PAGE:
Israel's Prime Minister Benjamin Netanyahu attends the weekly cabinet meeting at his office in Jerusalem 23 December, 2012 (Photo: Reuters)
A month before Israelis go to the polls in a snap election, Prime Minister Binyamin Netanyahu has plenty to be confident about, with his only real challenges coming from within his own rightwing camp.
Polls put the joint list of his Likud Party and the Yisrael Beitenu faction far ahead of the opposition, the question now not whether Netanyahu will lead the next parliament, but how many seats his joint list will win.
Even the resignation of Yisrael Beitenu chief Avigdor Lieberman from his post as foreign minister after his indictment on corruption charges has failed to dent the list's lead, with surveys projecting it will take 37 of the 120 seats in the Knesset.
In all, the rightwing nationalist bloc of parties led by the Likud-Beitenu list is expected to win 69 seats, far ahead of the opposition.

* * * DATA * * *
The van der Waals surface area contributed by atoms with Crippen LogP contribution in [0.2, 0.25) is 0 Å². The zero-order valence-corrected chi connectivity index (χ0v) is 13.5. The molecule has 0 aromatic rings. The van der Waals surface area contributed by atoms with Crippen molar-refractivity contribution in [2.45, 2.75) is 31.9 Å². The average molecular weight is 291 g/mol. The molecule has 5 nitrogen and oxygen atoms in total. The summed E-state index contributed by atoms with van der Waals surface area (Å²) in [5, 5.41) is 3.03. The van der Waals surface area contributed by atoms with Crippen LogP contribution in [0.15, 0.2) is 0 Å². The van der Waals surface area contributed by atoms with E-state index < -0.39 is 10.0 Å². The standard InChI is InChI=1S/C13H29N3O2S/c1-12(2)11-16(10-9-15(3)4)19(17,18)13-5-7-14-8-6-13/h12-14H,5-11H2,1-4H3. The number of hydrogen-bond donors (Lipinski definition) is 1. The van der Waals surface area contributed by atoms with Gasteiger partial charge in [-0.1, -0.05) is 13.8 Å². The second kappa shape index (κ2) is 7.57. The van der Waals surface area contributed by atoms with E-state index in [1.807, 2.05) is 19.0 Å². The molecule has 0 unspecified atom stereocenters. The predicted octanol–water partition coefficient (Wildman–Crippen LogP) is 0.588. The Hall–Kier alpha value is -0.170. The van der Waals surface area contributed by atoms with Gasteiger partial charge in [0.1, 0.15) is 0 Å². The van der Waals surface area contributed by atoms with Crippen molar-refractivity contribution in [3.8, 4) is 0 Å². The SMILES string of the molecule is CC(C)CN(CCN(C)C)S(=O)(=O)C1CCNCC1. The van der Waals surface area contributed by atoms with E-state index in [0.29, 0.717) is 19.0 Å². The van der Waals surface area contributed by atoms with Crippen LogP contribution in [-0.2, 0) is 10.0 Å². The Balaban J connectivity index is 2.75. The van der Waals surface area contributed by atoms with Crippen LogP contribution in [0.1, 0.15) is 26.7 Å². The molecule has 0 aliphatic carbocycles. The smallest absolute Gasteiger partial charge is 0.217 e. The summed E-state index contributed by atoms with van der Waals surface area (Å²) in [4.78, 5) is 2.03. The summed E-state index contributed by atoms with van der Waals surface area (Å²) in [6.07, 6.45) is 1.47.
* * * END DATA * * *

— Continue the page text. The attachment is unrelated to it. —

"Netanyahu had a dream recently, ahead of his second consecutive term: he wanted to be Ariel Sharon," Yossi Verter of Haaretz newspaper wrote recently, referring to the former Israeli prime minister.
"He dreamed of winning the same total of 38 Knesset seats that Likud won when it was headed by Sharon in 2003; in so doing, he would establish a government whose operation would not be contingent upon any single coalition partner and he would be unencumbered by blackmail or threats."
The main obstacle to that dream will be Naftali Bennett, a former Netanyahu protege who is now expected to lead the hardline national religious party Jewish Home to one of their best electoral results ever.
The latest poll published by Maariv newspaper on Friday showed the party, which now has just three seats in the Knesset, winning at least 12 seats.
If the polls are right, they would become the third strongest party in the Knesset, behind only the Likud-Beitenu list and the opposition Labour Party.